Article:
Chapter 6 concludes that BC Semantics should be made available on-line in a form that is both understandable by humans and computer applications. A shared network--or web--of definitions of BC terms (name, property names, units) enriched by relations, constraints, and various expressions of knowledge, as an interface between demand and supply, and between service providers and their clients, seems a good way to improve the information and knowledge flows through the chains, and consequently improve the value adding performance of the BC industry. Based on such a network it seems possible to develop `smart' applications that are able to act as if they really understand us and our technical communications, and to participate in the various BC processes on an equal basis. Computers are masters in fast and faultless communication of complex data. By elevating the level of Semantics used in their communications to the same level used by us humans, `smart' computer applications can in the future become professional and reliable co-workers with useful added skills.

Some of the core solution concepts (the use of Internet and XML) were demonstrated by the EU project eConstruct's case, see section 4.4. eConstruct's case showed that XML and the Internet are a good fit for BC; that REST web services are handy; that a single big Taxonomy doesn't work that well.

This chapter describes the development of the bcoWeb. At the core, bcoWeb aims to provide a basis upon which BC process innovation can take place. Starting point is the idea that object definitions can be organised in many ways, i.e. alphabetic, according to a Classification system or a number of Classification systems, system wise (system, sub system, aspect system), in is-a or part-of hierarchies, etc., but that a more elaborate Ontology web should aim:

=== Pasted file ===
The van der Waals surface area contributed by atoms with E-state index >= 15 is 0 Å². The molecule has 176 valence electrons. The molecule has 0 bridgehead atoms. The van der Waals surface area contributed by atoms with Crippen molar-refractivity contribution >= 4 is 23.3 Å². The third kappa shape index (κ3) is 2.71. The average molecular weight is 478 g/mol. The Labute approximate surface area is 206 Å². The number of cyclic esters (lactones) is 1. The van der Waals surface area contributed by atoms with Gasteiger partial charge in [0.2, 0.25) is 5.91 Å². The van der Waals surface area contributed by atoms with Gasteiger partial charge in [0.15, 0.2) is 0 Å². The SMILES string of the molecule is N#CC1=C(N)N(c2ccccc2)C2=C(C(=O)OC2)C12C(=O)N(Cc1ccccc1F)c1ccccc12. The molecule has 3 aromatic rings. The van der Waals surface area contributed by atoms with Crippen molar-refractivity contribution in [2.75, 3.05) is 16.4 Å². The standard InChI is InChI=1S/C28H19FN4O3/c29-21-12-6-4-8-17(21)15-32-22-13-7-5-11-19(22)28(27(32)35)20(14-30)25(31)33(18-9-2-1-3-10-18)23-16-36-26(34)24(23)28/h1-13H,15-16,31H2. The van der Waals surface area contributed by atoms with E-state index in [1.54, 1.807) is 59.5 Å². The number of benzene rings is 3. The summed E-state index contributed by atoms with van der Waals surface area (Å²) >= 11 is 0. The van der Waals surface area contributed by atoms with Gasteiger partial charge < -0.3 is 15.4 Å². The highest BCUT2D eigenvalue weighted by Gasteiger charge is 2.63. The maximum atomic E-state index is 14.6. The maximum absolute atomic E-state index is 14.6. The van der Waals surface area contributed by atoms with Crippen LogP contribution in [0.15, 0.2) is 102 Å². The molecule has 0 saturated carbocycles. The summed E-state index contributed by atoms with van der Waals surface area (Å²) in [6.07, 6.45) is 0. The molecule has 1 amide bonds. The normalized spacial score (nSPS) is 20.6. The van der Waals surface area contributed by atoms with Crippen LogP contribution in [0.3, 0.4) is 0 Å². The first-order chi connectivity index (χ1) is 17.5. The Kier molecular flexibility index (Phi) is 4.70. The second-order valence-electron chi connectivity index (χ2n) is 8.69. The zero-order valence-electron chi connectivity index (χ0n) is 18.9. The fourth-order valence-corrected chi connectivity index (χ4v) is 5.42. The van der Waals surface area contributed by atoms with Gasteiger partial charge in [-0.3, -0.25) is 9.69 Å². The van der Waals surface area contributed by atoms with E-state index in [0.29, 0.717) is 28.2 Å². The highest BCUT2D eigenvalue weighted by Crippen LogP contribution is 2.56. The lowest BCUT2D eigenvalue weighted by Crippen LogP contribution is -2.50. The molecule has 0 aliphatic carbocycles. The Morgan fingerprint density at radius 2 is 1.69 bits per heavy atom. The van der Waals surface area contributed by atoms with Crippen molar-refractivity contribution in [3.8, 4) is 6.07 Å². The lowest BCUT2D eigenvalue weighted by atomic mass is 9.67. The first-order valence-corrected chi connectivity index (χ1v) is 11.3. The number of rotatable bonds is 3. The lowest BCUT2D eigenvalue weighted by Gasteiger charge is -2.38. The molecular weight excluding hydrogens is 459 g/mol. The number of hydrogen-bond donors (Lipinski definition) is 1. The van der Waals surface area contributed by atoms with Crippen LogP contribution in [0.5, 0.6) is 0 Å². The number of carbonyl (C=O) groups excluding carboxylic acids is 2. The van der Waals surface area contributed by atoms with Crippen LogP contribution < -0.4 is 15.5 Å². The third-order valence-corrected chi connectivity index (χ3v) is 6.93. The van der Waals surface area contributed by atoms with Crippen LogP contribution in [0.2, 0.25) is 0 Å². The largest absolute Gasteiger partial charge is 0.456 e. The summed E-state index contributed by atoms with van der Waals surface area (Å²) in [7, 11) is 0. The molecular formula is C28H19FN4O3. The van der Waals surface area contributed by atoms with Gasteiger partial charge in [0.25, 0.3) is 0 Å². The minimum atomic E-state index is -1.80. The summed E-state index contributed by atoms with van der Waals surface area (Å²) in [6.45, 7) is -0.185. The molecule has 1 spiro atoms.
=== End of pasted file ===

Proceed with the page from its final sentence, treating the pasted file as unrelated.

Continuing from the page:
1. To increase the matching process of demand and supply (or offering). Demand, transaction and supply innovation requires a much better insight in each others information and knowledge.
  2. To support capturing and re-use of BC related information and knowledge.
  3. To facilitate the development of `smart' computer applications that behave as if they `understand' the meaning of the language(s) used in BC.
  4. To involve `smart' computer applications to directly (without human interference) participate in the information and knowledge processing tasks.
Reinout van Rees 2006-12-13